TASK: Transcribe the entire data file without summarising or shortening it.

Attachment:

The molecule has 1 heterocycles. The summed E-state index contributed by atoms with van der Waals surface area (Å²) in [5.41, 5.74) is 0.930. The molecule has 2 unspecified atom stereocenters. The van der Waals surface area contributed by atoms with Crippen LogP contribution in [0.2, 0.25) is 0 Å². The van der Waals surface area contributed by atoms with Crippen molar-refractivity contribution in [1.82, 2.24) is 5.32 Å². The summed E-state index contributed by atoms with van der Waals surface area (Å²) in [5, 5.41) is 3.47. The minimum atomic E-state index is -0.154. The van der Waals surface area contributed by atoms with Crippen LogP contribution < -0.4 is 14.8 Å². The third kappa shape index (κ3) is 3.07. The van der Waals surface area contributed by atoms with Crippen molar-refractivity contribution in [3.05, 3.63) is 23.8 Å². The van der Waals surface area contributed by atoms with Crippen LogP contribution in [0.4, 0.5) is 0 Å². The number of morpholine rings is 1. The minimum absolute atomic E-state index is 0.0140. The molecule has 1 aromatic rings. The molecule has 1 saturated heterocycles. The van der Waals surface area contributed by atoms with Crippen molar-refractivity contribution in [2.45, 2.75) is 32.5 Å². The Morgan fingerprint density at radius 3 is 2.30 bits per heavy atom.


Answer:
The molecule has 1 heterocycles. The summed E-state index contributed by atoms with van der Waals surface area (Å²) in [5.41, 5.74) is 0.930. The molecule has 2 unspecified atom stereocenters. The van der Waals surface area contributed by atoms with Crippen LogP contribution in [0.2, 0.25) is 0 Å². The van der Waals surface area contributed by atoms with Crippen molar-refractivity contribution in [1.82, 2.24) is 5.32 Å². The summed E-state index contributed by atoms with van der Waals surface area (Å²) in [5, 5.41) is 3.47. The minimum atomic E-state index is -0.154. The van der Waals surface area contributed by atoms with Crippen LogP contribution < -0.4 is 14.8 Å². The third kappa shape index (κ3) is 3.07. The van der Waals surface area contributed by atoms with Crippen molar-refractivity contribution in [3.05, 3.63) is 23.8 Å². The van der Waals surface area contributed by atoms with Crippen LogP contribution in [0.4, 0.5) is 0 Å². The number of morpholine rings is 1. The minimum absolute atomic E-state index is 0.0140. The molecule has 1 aromatic rings. The molecule has 1 saturated heterocycles. The van der Waals surface area contributed by atoms with Crippen molar-refractivity contribution in [2.45, 2.75) is 32.5 Å². The Morgan fingerprint density at radius 3 is 2.30 bits per heavy atom.